Lucky Bastardz - 2010 - Bite Me, Dude
Another Italian release for us to review, and it's beginning to look like a new wave of rock n' roll to me.
1. Fire, Beers, Rock N' Roll
2. We Won't Let You Down
3. Sin City
4. Tale From The Land Of Mafia
5. Honour And Blood
6. The Ballad Of Kelly The Killer
7. Crawlin' Under Snakes
8. Black Hole
9. Rock This Town
11. Death All Day, Life All Nite
Lucky Bastardz hit us with an authentic Italian barroom rock n' roll record called Bite Me, Dude.
"Fire, Beers, Rock N' Roll" sets the pace for a high-tempo, technical but dirty hard rocking album. When the first riff kicks in, you know this is something good. This is technical rock that touches a metal nerve here and there, lyrics that are recognizable to all who were ever young and had to defend their musical choices at home, and a singer that belches like a whale.
The next song, "We Won't Let You Down" is probably inspired by "Hot For Teacher" by Van Halen, the thought that I heard that style before doesn't escape throughout the whole song. It's killer though, not a copy but more of a tribute to early Van Halen's style. There's plenty of attention to the chorus here, as well as in the previous song, and they're both guaranteed to be sung along on a show.
After two straight-forward rockers, it's on to "Sin City". Inspired by the comic series and the movie, the atmosphere takes a turn here, and the feel of the song sort of changes away from the previous drinking anthems. "Sin City" sounds harsher, grimmer, and feels just as the movie does. This might just be me, since I'm a big fan of the comics, but this is one of the better songs on the album in my opinion.
"Tale From The Land Of Mafia" is an acoustic musical and spoken-word intermezzo, and it's nothing short of excellent. It sounds just about as Italian as the old gangster movies do, which is exactly what the band tries to bring here. Mission succeeded!
Followed by this great introduction to their homeland, we get "Honour And Blood", building on the subject of Mafia. Great riffage, great lyrics (Honour and Blood, no way to forgive - Join the clan and kiss the hand - You'll never be free again) and great musical work. This is the epic piece that convinced me that Lucky Bastardz are worth every penny.
"The Ballad Of Kelly The Killer" is another break in the album. A tale of criminal grief is told, that might just be another revenge movie script. The musical backbone of this song is awesome once again, as it slowly builds up to a climax and explodes into the last few minutes of a song, ending with "The Killer" giving her own version of what caused her to snap.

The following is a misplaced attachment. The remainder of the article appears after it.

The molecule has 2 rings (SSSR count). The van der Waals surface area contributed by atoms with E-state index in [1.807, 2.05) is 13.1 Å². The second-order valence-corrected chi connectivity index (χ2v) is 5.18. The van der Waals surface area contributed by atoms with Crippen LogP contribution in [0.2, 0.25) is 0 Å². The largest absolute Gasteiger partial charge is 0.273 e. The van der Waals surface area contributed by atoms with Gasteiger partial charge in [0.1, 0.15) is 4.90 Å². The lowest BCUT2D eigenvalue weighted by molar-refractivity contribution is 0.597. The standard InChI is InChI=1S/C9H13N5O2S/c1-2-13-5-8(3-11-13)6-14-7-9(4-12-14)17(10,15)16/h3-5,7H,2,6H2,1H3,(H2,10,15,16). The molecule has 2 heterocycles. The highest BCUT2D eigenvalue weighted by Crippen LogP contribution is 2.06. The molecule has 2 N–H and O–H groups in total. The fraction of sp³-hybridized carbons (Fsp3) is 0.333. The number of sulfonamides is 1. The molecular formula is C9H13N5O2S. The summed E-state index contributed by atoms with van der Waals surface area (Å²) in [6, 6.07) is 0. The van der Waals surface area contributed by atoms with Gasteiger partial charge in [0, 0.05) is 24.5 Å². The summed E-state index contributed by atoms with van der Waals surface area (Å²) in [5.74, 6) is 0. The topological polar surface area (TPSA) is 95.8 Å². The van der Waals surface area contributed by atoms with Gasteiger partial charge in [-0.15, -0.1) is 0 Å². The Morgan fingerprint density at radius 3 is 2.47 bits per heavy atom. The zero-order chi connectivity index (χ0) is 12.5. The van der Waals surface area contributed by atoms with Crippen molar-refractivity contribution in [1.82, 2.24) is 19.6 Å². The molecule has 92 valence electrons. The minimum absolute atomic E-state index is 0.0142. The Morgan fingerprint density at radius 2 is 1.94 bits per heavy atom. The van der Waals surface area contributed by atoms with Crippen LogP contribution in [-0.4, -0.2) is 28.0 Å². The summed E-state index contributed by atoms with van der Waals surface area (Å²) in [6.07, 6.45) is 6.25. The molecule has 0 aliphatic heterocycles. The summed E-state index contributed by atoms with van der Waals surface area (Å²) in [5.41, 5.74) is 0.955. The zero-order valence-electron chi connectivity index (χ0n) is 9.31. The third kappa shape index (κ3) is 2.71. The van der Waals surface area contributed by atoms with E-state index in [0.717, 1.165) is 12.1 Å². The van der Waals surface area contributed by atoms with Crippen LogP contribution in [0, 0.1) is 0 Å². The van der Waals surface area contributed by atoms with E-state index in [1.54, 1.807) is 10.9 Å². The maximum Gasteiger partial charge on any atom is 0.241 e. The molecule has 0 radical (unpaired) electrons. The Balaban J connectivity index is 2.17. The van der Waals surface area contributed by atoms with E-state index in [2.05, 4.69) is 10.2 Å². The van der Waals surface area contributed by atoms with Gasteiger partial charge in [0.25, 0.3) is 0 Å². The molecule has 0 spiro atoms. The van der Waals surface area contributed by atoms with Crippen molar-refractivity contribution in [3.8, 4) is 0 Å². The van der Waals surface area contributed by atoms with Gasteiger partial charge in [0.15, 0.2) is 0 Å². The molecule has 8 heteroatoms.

At this point, the Bastardz must have realized that they still had some rocking to do as well. "Crawlin' Under Snakes" is a little more groove-focused than the last songs, and isn't that in-your-face as "Sin City" and the rest is, but the musical break makes it as interesting as they were.
"Black Hole" is another song based on a piece of literature, telling a gloomy tale of a life gone wrong (but basically, it's got a killer chorus and stands out on that basis as well).
"Rock This Town" musically has the biggest feel of the album, it sounds like this song was written for something more than a sleazy rock bar. It's got a great song structure though, a chorus that's written to get lots of people shouting along, and the main riff is perfect to build a song of this size around.
The Bastardz pick up the pace again with "Drunkard". It doesn't get more barroom than this, with that boogie riff that flows into a stomping chorus. I haven't mentioned it before, but just about every song is completed by a solo that doesn't cling to you that much, but is still a great piece of work.
Lucky Bastardz hide their influences well, but I've gotten vibes from the greatest (Van Halen, 50's rock n' roll legends, some Aerosmith here and there) and it's sounding like they took it to their own level rather than blindly copying. All the more respect to them for pulling it off!
Since a ballad in the strict sense of the word is no option, the record is closed by "Death All Day, Life All Nite", which is a heavier version of a classic bluesy rock standard. Amazingly, given Geppo's heavy vocals and the overall fast technical music, this is a very dance-able song. Finishing in style, that's just what they do...